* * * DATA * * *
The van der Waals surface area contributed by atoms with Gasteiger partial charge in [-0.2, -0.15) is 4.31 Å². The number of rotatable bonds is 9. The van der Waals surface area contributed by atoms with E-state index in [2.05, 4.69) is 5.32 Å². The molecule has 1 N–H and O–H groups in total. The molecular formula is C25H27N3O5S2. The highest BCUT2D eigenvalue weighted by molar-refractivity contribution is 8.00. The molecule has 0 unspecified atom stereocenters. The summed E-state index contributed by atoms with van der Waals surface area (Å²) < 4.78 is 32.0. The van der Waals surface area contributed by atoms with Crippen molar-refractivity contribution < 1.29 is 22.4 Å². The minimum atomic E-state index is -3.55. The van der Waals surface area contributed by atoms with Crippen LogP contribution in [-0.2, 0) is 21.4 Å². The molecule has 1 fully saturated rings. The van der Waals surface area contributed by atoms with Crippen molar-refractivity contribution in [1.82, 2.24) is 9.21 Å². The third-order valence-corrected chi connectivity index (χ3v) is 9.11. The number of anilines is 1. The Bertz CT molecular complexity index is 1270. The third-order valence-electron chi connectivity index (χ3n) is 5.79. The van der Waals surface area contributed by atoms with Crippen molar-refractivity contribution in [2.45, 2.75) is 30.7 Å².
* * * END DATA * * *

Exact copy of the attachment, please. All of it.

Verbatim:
The van der Waals surface area contributed by atoms with Gasteiger partial charge in [-0.2, -0.15) is 4.31 Å². The number of rotatable bonds is 9. The van der Waals surface area contributed by atoms with E-state index in [2.05, 4.69) is 5.32 Å². The molecule has 1 N–H and O–H groups in total. The molecular formula is C25H27N3O5S2. The highest BCUT2D eigenvalue weighted by molar-refractivity contribution is 8.00. The molecule has 0 unspecified atom stereocenters. The summed E-state index contributed by atoms with van der Waals surface area (Å²) < 4.78 is 32.0. The van der Waals surface area contributed by atoms with Crippen molar-refractivity contribution < 1.29 is 22.4 Å². The minimum atomic E-state index is -3.55. The van der Waals surface area contributed by atoms with Crippen LogP contribution in [-0.2, 0) is 21.4 Å². The molecule has 1 fully saturated rings. The van der Waals surface area contributed by atoms with Crippen molar-refractivity contribution in [1.82, 2.24) is 9.21 Å². The third-order valence-corrected chi connectivity index (χ3v) is 9.11. The number of anilines is 1. The Bertz CT molecular complexity index is 1270. The third-order valence-electron chi connectivity index (χ3n) is 5.79. The van der Waals surface area contributed by atoms with Crippen molar-refractivity contribution in [2.45, 2.75) is 30.7 Å².